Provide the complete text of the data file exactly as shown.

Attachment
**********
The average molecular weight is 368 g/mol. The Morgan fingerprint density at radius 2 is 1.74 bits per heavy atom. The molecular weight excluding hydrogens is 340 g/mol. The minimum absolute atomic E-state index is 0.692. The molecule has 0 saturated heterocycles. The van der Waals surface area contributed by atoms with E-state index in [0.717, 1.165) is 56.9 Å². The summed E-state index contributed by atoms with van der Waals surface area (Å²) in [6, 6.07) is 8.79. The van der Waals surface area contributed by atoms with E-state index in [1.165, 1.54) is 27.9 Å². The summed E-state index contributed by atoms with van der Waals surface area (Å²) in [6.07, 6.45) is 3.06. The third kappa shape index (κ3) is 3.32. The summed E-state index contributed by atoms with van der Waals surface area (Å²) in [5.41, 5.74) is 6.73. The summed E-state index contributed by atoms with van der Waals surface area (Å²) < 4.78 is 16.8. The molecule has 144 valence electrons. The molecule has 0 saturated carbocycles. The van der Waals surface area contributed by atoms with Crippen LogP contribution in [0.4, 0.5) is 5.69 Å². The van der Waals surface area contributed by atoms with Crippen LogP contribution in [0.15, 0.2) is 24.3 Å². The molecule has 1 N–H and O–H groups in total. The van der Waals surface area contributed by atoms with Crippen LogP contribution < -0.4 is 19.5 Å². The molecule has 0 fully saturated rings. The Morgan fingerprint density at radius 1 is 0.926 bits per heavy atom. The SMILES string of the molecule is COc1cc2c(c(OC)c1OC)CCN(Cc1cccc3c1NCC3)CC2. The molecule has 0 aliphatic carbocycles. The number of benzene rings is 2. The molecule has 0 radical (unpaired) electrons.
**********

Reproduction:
The average molecular weight is 368 g/mol. The Morgan fingerprint density at radius 2 is 1.74 bits per heavy atom. The molecular weight excluding hydrogens is 340 g/mol. The minimum absolute atomic E-state index is 0.692. The molecule has 0 saturated heterocycles. The van der Waals surface area contributed by atoms with E-state index in [0.717, 1.165) is 56.9 Å². The summed E-state index contributed by atoms with van der Waals surface area (Å²) in [6, 6.07) is 8.79. The van der Waals surface area contributed by atoms with E-state index in [1.165, 1.54) is 27.9 Å². The summed E-state index contributed by atoms with van der Waals surface area (Å²) in [6.07, 6.45) is 3.06. The third kappa shape index (κ3) is 3.32. The summed E-state index contributed by atoms with van der Waals surface area (Å²) in [5.41, 5.74) is 6.73. The summed E-state index contributed by atoms with van der Waals surface area (Å²) < 4.78 is 16.8. The molecule has 144 valence electrons. The molecule has 0 saturated carbocycles. The van der Waals surface area contributed by atoms with Crippen LogP contribution in [0.4, 0.5) is 5.69 Å². The van der Waals surface area contributed by atoms with Crippen LogP contribution in [0.15, 0.2) is 24.3 Å². The molecule has 1 N–H and O–H groups in total. The van der Waals surface area contributed by atoms with Crippen LogP contribution < -0.4 is 19.5 Å². The molecule has 0 fully saturated rings. The Morgan fingerprint density at radius 1 is 0.926 bits per heavy atom. The SMILES string of the molecule is COc1cc2c(c(OC)c1OC)CCN(Cc1cccc3c1NCC3)CC2. The molecule has 0 aliphatic carbocycles. The number of benzene rings is 2. The molecule has 0 radical (unpaired) electrons.